Effect of screening on cervical cancer mortality in England and WalesBMJ 1999; 319 doi: https://doi.org/10.1136/bmj.319.7209.581 (Published 28 August 1999) Cite this as: BMJ 1999;319:581
Interactive effects and causation must be considered
- Wai-Ching Leung, senior registrar in public health medicine
- Northern Region Public Health Medicine Training Scheme, County Durham Health Authority, Durham DH1 5XZ
- Department of Mathematics, Statistics, and Epidemiology, Imperial Cancer Research Fund, London WC2A 3PX
EDITOR—From their modelling of mortality data Sasieni and Adams estimated the number of deaths from cervical cancer prevented as a result of screening.1 Two issues must be considered.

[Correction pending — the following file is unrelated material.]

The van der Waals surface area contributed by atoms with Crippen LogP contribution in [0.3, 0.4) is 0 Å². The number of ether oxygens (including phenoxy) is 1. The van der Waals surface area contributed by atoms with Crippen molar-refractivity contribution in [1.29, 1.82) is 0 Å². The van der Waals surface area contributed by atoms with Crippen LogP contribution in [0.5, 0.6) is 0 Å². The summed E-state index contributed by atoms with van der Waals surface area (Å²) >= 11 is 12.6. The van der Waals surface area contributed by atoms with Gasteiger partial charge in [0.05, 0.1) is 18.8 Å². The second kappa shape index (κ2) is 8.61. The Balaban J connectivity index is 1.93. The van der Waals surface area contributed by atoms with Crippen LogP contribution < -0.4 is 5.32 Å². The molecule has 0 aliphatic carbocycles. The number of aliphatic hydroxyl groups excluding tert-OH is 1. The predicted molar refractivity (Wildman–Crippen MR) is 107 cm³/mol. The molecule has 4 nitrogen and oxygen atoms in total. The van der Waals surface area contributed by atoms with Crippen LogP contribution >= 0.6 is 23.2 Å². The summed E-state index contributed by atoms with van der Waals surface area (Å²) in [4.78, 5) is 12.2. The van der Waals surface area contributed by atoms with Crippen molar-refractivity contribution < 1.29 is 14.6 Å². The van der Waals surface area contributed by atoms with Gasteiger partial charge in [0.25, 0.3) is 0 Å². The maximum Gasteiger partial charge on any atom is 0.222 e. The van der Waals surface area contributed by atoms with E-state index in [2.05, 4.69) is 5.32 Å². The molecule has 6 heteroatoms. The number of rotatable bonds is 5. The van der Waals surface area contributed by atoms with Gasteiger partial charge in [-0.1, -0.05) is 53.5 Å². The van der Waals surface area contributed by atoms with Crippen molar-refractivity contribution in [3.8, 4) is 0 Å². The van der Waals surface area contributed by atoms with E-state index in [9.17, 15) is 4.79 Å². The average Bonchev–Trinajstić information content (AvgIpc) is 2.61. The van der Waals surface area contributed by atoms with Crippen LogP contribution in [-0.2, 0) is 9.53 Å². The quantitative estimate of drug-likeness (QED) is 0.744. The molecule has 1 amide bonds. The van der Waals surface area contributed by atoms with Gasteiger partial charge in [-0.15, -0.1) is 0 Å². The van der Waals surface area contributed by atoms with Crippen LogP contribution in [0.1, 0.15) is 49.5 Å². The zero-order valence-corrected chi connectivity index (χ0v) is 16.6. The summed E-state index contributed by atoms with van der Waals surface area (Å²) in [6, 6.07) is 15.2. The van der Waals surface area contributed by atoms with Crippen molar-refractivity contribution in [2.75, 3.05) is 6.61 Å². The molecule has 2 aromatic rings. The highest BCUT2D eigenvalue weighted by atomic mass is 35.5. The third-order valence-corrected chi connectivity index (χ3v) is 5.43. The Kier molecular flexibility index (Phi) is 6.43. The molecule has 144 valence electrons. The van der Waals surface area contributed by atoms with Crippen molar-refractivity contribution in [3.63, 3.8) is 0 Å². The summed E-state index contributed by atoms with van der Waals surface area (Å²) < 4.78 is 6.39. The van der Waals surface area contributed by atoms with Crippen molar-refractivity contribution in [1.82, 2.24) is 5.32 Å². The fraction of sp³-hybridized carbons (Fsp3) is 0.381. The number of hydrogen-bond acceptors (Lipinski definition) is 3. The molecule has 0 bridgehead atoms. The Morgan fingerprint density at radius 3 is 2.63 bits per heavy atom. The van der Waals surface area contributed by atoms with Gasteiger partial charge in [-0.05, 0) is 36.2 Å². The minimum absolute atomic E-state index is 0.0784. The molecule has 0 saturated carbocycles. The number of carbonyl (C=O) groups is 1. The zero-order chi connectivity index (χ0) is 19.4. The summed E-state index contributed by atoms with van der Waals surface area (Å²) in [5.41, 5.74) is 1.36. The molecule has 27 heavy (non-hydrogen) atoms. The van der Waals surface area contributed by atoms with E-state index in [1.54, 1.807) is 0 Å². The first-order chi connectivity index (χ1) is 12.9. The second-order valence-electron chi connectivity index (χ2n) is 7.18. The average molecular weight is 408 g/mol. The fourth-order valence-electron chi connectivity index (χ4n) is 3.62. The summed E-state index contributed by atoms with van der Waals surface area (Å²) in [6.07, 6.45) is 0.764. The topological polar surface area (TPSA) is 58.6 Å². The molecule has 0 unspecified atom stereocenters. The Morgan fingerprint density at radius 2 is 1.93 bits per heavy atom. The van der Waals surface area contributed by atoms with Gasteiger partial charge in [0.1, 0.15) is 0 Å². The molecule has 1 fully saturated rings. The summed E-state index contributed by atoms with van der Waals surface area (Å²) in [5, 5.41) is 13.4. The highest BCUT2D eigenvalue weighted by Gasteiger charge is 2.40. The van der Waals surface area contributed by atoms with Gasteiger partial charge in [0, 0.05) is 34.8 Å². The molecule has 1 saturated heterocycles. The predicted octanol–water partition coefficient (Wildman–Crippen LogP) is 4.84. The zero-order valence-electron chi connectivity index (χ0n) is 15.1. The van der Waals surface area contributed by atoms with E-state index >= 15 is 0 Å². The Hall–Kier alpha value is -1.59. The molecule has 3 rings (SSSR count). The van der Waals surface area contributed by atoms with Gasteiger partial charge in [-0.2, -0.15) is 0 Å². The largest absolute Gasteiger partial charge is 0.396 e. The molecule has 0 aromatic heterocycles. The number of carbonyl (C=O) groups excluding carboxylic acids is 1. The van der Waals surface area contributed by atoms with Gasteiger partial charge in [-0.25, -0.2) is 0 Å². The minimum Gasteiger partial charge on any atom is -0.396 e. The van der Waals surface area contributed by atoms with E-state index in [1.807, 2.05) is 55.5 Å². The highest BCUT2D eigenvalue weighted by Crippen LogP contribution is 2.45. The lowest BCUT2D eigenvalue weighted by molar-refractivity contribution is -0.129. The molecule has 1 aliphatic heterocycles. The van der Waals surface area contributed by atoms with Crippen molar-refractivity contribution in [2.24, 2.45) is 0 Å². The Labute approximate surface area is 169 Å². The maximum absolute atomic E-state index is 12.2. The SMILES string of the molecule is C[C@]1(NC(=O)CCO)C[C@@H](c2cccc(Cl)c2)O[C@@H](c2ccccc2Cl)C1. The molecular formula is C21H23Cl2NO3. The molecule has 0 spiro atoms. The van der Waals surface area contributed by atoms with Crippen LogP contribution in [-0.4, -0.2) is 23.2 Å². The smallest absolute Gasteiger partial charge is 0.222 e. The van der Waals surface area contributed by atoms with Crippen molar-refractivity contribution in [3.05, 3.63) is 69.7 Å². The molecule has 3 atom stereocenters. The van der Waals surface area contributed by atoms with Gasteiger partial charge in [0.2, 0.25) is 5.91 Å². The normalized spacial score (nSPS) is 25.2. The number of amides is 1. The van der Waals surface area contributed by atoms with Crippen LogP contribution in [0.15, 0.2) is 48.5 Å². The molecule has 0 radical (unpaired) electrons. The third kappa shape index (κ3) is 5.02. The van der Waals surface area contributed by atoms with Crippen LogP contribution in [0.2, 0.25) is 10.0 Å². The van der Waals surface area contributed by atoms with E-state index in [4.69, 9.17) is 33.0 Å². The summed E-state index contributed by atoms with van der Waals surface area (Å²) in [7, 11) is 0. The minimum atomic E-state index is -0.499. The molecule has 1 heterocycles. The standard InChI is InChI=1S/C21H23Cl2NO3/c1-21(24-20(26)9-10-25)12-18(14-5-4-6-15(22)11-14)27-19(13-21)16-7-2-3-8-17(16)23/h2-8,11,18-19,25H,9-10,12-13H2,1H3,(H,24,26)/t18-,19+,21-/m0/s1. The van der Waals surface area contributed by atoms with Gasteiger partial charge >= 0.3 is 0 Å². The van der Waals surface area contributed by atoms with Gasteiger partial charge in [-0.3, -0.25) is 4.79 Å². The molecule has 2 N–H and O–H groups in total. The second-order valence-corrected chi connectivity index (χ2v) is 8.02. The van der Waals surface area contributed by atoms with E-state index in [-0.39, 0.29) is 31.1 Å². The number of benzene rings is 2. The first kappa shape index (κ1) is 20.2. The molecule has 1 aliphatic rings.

Firstly, they did not consider possible interactive effects between the age effect and the cohort effect. Factors such as increases in life expectancy, possible improvements in the treatment of cervical cancer, and different secular changes in sexual behaviour among different age groups could all have produced such interactive effects. The authors have not explained why they ignored this possibility.
Secondly, even if there were a reduction of deaths from cervical cancer, it could have been due to reasons other …